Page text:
"[N]o matter how religious conservatives feel, and more importantly, no matter how great a majority they might become, they are not entitled to impose their religion's morality on the rest of us. The founders explicitly intended a secular government in which the 'secular morality', if you will, of Reason is to prevail. In other words, the government must in each instance make a reasoned case that its actions will do more good for the citizenry than harm. Personal feeling or religious faith are supposed to be irrelevant to consideration of policy, and calls for either of them to supersede rational consideration in politics are tantamount to treason (at the risk of using a word so cheapened by the likes of Coulter et.al). Even with rational majority rule, there are certain rights that NO MAJORITY, however large or insistent or belligerent or bullying or obnoxious or ignorant or militant or self-righteous or well-funded (or even well-intended), can take away. The religious conservatives simply cannot answer the charge that they are seeking to illegally impose their morality on all of us, so they do not. ... They refuse to acknowledge the bedrock of what the founders and framers sought - a secular, humanist government that would leave behind the tedious slaughter and oppression which is the legacy of government by Faith. The current Afghan case of the man who converted from Islam to Christianity perfectly illustrates all of this. By no means can Afghanistan, or any other nation, hold itself to be 'democratic' when it claims a role in what is a matter of private conscience, as Madison put it. No matter how great the Muslim majority, the State cannot by definition both impose Muslim morality and be legitimate republican government. America seems at times frighteningly confused about all of this, when it is in fact both simple and readily shown in the historical record. Witness the distress of our citizenry at the thought that Iraq, after all our sacrifice of blood and treasure, might turn into a nation governed by the Sharia and by Shia clergy. This, BY DEFINITION would not be a democracy or republican government, no matter how many purple fingers there are. Does anyone know what it would take to get people to understand this? I do not know about 'No Child Left Behind', but the simple and direct ideas underlying this nation's founding have apparently been left behind by our education system."

Sally said...

If Bush and co. so believe in democracy why are they unwilling to accept election results that don't go their way? e.g. Palestine, South America. Even as Bush invaded Iraq touting democracy the people of Nicaragua were being told who they must vote for "or else". How many democratically elected governments have been overthrown by the US (openly or covertly)? Funny thing that the US is all but a theocracy, with rules being written along biblical lines. The religious types in the US are using democracy to their advantage, why should other countries be any different? The US christians don't need to force their views by violence (bar certain anti-choice and anti-gay folk), they do it at the ballot box.

Sherry W said...

The problem is, where do we stop? I'm all for basic human rights, but we also have to resist trying to make other cultures give up all their cultural and religious values and identity to 'be like us'. Could we even tolerate a reformed Islam? I doubt we'd really be happy unless they all started watching Iraqi Idol and the women wore designer muffin pants.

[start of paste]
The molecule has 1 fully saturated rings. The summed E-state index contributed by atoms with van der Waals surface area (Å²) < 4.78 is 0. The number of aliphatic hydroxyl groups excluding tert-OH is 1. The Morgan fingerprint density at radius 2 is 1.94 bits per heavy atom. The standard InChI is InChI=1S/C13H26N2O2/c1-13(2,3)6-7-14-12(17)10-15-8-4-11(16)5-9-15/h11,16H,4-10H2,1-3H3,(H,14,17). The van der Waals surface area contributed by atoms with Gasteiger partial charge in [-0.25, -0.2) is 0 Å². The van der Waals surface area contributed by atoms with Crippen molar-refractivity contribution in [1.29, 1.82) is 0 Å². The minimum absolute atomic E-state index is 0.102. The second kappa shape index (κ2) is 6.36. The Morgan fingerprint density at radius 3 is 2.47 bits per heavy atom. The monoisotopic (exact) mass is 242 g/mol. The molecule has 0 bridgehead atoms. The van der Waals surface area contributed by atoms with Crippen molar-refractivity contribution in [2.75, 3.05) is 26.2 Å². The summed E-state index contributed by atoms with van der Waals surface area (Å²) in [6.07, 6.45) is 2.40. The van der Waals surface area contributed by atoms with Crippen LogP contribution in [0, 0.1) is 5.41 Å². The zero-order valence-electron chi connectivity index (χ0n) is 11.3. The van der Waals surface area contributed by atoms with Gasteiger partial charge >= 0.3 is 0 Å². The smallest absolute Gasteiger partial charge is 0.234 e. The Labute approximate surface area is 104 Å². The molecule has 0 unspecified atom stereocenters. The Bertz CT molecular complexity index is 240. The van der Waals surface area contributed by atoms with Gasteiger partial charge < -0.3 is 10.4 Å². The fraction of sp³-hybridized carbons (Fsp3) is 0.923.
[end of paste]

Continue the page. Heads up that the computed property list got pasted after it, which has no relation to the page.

Tamra said...

Wonderful food for thought from both the original blog and many comments, such as Tom's. As a member of an alternative faith, I do understand the automatic, unconscious prejudice that is involved when someone is not part of the "majority" religion, whether it is Muslim, Christian or other. And I agree; it depresses me on occasion as well. I pray that all people and nations will find a way to accept all who work for good in the world, no matter whether they are of a major religion, alternative religion, or no religion at all.

Robyn said...

IN response to Sally's comment "If Bush and co. so believe in democracy why are they unwilling to accept election results that don't go their way?"
That would be because elections that go his way are Democracies; elections that go the wrong way are Ochlocracies. "Majority/Mob rule". Just learned that word. I love it.

Joe said...

Excellent post, albeit painful to read about. The arrogance and self-centered viewpoint of the White House administration that all countries should be like us is repellent to me. Maybe acting as an example for other countries rather than coersion and extortion might be a better route.

When folks like Jen start comments with "...as a christian is the idea that someone could be put to death for believing what I believe.", she perpetuates the arrogance of "ours is the only way", and that converting the pagans in all countries to proper christians is a worthy goal.

No wonder the world hates us so.

Barb B. said...

The whole situation makes me sad, and overwhelms me with a feeling of helplessness.
And the reality is that, to paraphrase, the fanatics will always be with us. Once you beleive that the only right is what you beleive to be right, and evertyhing else is wrong, you become a dangerous person.
And for me, the reality is that someone from the garrison in my town will buried shortly because of fanatics on both sides.
Barb B.

Molly said...

To be fair, the very fact that Fareed Zakaria exists makes my worldview a little better. That man - whoo, if intelligence is sexy, he's on fire. Heaven knows how many languages he speaks. The editor of Newsweek International, and he looks 25!

Sandy said...

pssst. over here... Liza sent me, and now I see why- you are our missing triplet! Love your yarns, and I my most perfect pet ever was a (get this) black bunny named Br'er. Keep up your smart-mouthed posts and I will be a loyal fan! Sandy